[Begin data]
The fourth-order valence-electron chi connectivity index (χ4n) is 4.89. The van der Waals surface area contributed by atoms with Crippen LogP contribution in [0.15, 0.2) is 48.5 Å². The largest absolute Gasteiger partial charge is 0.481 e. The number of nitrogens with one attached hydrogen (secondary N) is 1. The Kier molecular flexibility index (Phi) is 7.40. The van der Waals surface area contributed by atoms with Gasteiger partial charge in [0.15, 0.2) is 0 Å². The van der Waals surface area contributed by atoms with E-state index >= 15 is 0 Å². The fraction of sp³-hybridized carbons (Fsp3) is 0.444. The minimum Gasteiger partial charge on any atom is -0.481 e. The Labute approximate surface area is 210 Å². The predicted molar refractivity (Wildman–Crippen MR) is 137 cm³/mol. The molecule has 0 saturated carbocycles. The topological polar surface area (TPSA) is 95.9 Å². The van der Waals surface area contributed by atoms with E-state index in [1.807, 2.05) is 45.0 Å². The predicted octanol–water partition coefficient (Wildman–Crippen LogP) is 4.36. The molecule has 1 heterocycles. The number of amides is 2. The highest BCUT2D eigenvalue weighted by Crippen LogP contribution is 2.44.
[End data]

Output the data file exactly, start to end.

The fourth-order valence-electron chi connectivity index (χ4n) is 4.89. The van der Waals surface area contributed by atoms with Crippen LogP contribution in [0.15, 0.2) is 48.5 Å². The largest absolute Gasteiger partial charge is 0.481 e. The number of nitrogens with one attached hydrogen (secondary N) is 1. The Kier molecular flexibility index (Phi) is 7.40. The van der Waals surface area contributed by atoms with Gasteiger partial charge in [0.15, 0.2) is 0 Å². The van der Waals surface area contributed by atoms with E-state index >= 15 is 0 Å². The fraction of sp³-hybridized carbons (Fsp3) is 0.444. The minimum Gasteiger partial charge on any atom is -0.481 e. The Labute approximate surface area is 210 Å². The predicted molar refractivity (Wildman–Crippen MR) is 137 cm³/mol. The molecule has 0 saturated carbocycles. The topological polar surface area (TPSA) is 95.9 Å². The van der Waals surface area contributed by atoms with E-state index in [1.807, 2.05) is 45.0 Å². The predicted octanol–water partition coefficient (Wildman–Crippen LogP) is 4.36. The molecule has 1 heterocycles. The number of amides is 2. The highest BCUT2D eigenvalue weighted by Crippen LogP contribution is 2.44.